The Living Seas 

View dolphins, sharks, manatees and thousands of tropical fish as you explore an amazing coral reef environment. Try out wet suits, join our marine mammal researchers, check out our cutting-edge dolphin communication activities...

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The Living Seas is a Future World pavilion dedicated to enhancing the knowledge of man's relationship with the sea. It's located right next to The Land and you can hear it as you draw near. There is a small rock fountain right out in front with crashing waves. You'll also hear soothing music which was some of the original music written for the pavilion during the 1980's. Unfortunately, most areas of Future World have abandoned this music. Most of it was wonderful to listen to.
Entry and Film
Upon entering, you'll notice that the lights dim as you make your way inside through a curved queue. At the end, there is a waiting area where you may either choose to watch a short film or go directly into the aquarium area.
The film is titled "The Seas" and it is primarily concerned with man's effect on the oceans and the oceans effect on mankind. It's interesting to see if this is your first visit but otherwise, it can be skipped.
To enter the aquarium, you first have to ride a "Hydrolator". That's a fancy term for an elevator which take you "to the ocean floor". In reality, it drops all of about 3 inches but it's a nice enough simulation that Disney has been sued by a guest claiming that her ears were damaged by the fast descent.
Sea Base Alpha
Upon exiting the Hydrolator, you board a car on a continuous loading belt which allows you to see the aquarium for about 3 minutes. The views are spectacular but it's very short. However, you can spend all the time you want at Sea Base Alpha, watching the various fish. There's a complete man-made coral reef here with over 70 types of marine animals.
If you are interested in oceanography and undersea research, this is a good place to learn a little bit more about those topics. Keep in mind that these exhibits are not targeted at experts but at people with little to no exposure to the field.
I really like the JIM suit where you can climb inside an open backed suit and perform tasks using robot claws with your hands.
Be sure to check out the marine mammals too. There are some dolphins and manatees available for you to learn more about. The manatees are a special treat but their tank seems to be cramped. I'm no marine biologist so I have no idea if they are being cared for properly.
You can also partake in two specialty tours (for extra money) at The Living Seas. One is called "Dive Quest" and it allows certified divers to experience the large aquarium. I hear that they seriously check your qualifications so don't even try to sneak in if you don't meet the rules. The other tour is "Dolphins in Depth."
The Coral Reef Restaurant offers a dining experience where you can enjoy the aquarium while eating at a sit down venue. My husband and I decided to try this restaurant on the advice of some family members.
To enter the restaurant, you have to exit The Living Seas and follow the path around to the right side of the building.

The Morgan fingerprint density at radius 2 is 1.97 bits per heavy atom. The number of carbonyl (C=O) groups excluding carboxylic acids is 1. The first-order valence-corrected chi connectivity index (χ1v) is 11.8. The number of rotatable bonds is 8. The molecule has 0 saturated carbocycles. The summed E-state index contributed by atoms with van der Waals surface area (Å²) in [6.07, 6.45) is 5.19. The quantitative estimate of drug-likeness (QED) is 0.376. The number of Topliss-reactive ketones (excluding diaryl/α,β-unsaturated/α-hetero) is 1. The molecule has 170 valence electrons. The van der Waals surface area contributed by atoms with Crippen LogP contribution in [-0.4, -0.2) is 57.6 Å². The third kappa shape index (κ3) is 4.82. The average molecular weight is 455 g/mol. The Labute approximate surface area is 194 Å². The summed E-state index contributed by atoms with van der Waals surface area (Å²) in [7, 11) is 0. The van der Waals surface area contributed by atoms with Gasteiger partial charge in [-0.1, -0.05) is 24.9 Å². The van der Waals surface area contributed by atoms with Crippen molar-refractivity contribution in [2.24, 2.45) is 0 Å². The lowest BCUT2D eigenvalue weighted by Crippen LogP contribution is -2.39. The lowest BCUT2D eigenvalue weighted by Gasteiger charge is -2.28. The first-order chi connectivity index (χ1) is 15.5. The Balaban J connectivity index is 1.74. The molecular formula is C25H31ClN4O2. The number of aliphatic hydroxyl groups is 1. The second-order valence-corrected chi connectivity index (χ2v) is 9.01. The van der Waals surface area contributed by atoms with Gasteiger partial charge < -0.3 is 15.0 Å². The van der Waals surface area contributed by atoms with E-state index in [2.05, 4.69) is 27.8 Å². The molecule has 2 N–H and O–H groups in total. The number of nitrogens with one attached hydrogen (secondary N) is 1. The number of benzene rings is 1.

This was one of two priority seating reservations we made for this trip. Supposedly the entire day was booked until after 2 pm unless we took at 11:50 am reservation. When we arrived, the restaurant was almost empty and didn't get crowded at all. We were seated immediately.
I had the cream of lobster soup, under the Caesar salad and an iced tea while my husband had the grilled rib-eye with sweet potato fries and corn bread. For dessert, we split a complimentary key lime crunch. The soup was wonderful and I really liked the small tureen it was served in. The salad was unremarkable other than the fact that the dried anchovies weren't flakes but actually full fish. My husband said his steak was wonderful. The dessert we shared is served in a parfait glass and consists of a key lime mousse drizzled with Midori and served with a almond tuille (crisp cookie). This was good but I don't think I'd pay for this out of pocket. Our bill came to $32.81 (before tip).
The service left a bit to be desired. Our server (Radames) often ignored our table altogether and he had to be hunted down whenever we needed water refills or the check. Our lunch ended up being quite leisurely because of this and we were in the restaurant for close to two hours.
The restaurant is set up in three tiers with the first right next to the glass. The other tiers are quite removed but you can still see the fish. We were seated on the second tier of the restaurant so we were quite far away from the aquarium. I didn't feel as if we were anyplace really special. There was no "We are surrounded by fish!" feeling to it. The decor is all in blues and greens with low lighting which was nice and for the most part, people were quiet which made for a pleasant environment.
However, I don't understand why they seat couples right next to groups with small children. We had already ordered and were just about to receive our meal, otherwise, I'd have insisted on a table change. The group next to us had a shrieking toddler who changed from shrieks to loud laughing interspersed by shrieks. The child and her older sister were also allowed to run around the restaurant interfering with the servers. This is generally a quiet restaurant and the family received many nasty looks from other tables. I heard some complaints being made to the manager about the situation. I don't expect a child free environment when I go to a Disney park or anything even close to it. I do expect that a non-fast food dining experience shouldn't be impacted negatively by other people, regardless of age. This one family did just that.
This same family was so clueless that they were videotaping the fish tank with a huge light flashing on their camera. All they'll get is light reflecting back at them on their tape! There were complaints made to the manager about that as well as the light was reflecting back around the dining area and shining on patrons. A cast member was sent over to instruct the family that they could tape, but not with the light. A short argument followed which ended with the family packing the video recorder away.